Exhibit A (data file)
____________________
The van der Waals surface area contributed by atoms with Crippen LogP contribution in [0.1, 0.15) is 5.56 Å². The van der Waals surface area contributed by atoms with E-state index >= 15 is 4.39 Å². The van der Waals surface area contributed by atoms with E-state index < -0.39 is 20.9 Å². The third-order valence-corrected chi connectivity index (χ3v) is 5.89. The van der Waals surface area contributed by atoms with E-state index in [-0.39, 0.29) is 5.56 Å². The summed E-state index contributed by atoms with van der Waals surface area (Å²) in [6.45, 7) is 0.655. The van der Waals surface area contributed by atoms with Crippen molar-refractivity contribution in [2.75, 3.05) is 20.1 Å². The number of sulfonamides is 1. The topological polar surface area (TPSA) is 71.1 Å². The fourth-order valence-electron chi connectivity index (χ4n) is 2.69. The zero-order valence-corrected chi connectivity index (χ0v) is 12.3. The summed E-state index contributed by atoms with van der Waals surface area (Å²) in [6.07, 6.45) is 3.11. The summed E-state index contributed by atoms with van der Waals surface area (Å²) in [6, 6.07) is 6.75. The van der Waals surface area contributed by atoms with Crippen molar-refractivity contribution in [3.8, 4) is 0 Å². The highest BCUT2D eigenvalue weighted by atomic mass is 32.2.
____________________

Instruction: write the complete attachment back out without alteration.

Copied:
The van der Waals surface area contributed by atoms with Crippen LogP contribution in [0.1, 0.15) is 5.56 Å². The van der Waals surface area contributed by atoms with E-state index >= 15 is 4.39 Å². The van der Waals surface area contributed by atoms with E-state index < -0.39 is 20.9 Å². The third-order valence-corrected chi connectivity index (χ3v) is 5.89. The van der Waals surface area contributed by atoms with E-state index in [-0.39, 0.29) is 5.56 Å². The summed E-state index contributed by atoms with van der Waals surface area (Å²) in [6.45, 7) is 0.655. The van der Waals surface area contributed by atoms with Crippen molar-refractivity contribution in [2.75, 3.05) is 20.1 Å². The number of sulfonamides is 1. The topological polar surface area (TPSA) is 71.1 Å². The fourth-order valence-electron chi connectivity index (χ4n) is 2.69. The zero-order valence-corrected chi connectivity index (χ0v) is 12.3. The summed E-state index contributed by atoms with van der Waals surface area (Å²) in [6.07, 6.45) is 3.11. The summed E-state index contributed by atoms with van der Waals surface area (Å²) in [6, 6.07) is 6.75. The van der Waals surface area contributed by atoms with Crippen molar-refractivity contribution in [3.8, 4) is 0 Å². The highest BCUT2D eigenvalue weighted by atomic mass is 32.2.